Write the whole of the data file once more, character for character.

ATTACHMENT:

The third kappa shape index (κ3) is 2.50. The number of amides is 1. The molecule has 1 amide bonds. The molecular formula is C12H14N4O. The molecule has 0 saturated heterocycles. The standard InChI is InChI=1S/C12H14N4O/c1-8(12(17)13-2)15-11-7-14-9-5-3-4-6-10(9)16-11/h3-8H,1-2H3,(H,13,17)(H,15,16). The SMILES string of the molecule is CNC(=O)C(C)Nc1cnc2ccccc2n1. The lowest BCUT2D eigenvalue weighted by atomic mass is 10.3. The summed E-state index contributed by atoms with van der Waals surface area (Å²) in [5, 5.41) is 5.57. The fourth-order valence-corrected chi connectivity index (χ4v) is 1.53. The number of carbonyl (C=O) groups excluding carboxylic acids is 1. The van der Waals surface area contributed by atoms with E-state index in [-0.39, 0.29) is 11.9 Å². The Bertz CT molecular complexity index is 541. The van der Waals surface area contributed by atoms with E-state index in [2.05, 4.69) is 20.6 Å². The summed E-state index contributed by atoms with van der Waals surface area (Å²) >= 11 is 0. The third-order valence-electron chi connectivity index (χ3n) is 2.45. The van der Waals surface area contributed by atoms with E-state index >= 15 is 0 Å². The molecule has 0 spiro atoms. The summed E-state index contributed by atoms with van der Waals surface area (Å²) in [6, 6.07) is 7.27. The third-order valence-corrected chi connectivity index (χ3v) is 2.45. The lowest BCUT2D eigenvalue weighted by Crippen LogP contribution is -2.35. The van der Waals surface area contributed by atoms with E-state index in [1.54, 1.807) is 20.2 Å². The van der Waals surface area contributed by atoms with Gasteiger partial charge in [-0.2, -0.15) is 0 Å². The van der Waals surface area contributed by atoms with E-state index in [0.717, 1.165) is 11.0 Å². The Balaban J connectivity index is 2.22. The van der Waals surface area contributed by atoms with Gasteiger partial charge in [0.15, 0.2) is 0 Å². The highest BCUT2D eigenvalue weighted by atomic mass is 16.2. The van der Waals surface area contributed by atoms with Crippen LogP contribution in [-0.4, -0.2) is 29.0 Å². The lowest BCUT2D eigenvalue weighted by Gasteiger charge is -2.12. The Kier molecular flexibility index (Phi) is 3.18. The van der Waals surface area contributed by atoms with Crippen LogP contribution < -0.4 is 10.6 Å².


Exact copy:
The third kappa shape index (κ3) is 2.50. The number of amides is 1. The molecule has 1 amide bonds. The molecular formula is C12H14N4O. The molecule has 0 saturated heterocycles. The standard InChI is InChI=1S/C12H14N4O/c1-8(12(17)13-2)15-11-7-14-9-5-3-4-6-10(9)16-11/h3-8H,1-2H3,(H,13,17)(H,15,16). The SMILES string of the molecule is CNC(=O)C(C)Nc1cnc2ccccc2n1. The lowest BCUT2D eigenvalue weighted by atomic mass is 10.3. The summed E-state index contributed by atoms with van der Waals surface area (Å²) in [5, 5.41) is 5.57. The fourth-order valence-corrected chi connectivity index (χ4v) is 1.53. The number of carbonyl (C=O) groups excluding carboxylic acids is 1. The van der Waals surface area contributed by atoms with E-state index in [-0.39, 0.29) is 11.9 Å². The Bertz CT molecular complexity index is 541. The van der Waals surface area contributed by atoms with E-state index in [2.05, 4.69) is 20.6 Å². The summed E-state index contributed by atoms with van der Waals surface area (Å²) >= 11 is 0. The third-order valence-electron chi connectivity index (χ3n) is 2.45. The van der Waals surface area contributed by atoms with E-state index >= 15 is 0 Å². The molecule has 0 spiro atoms. The summed E-state index contributed by atoms with van der Waals surface area (Å²) in [6, 6.07) is 7.27. The third-order valence-corrected chi connectivity index (χ3v) is 2.45. The lowest BCUT2D eigenvalue weighted by Crippen LogP contribution is -2.35. The van der Waals surface area contributed by atoms with E-state index in [1.54, 1.807) is 20.2 Å². The van der Waals surface area contributed by atoms with Gasteiger partial charge in [-0.2, -0.15) is 0 Å². The van der Waals surface area contributed by atoms with E-state index in [0.717, 1.165) is 11.0 Å². The Balaban J connectivity index is 2.22. The van der Waals surface area contributed by atoms with Gasteiger partial charge in [0.15, 0.2) is 0 Å². The highest BCUT2D eigenvalue weighted by atomic mass is 16.2. The van der Waals surface area contributed by atoms with Crippen LogP contribution in [-0.4, -0.2) is 29.0 Å². The lowest BCUT2D eigenvalue weighted by Gasteiger charge is -2.12. The Kier molecular flexibility index (Phi) is 3.18. The van der Waals surface area contributed by atoms with Crippen LogP contribution < -0.4 is 10.6 Å².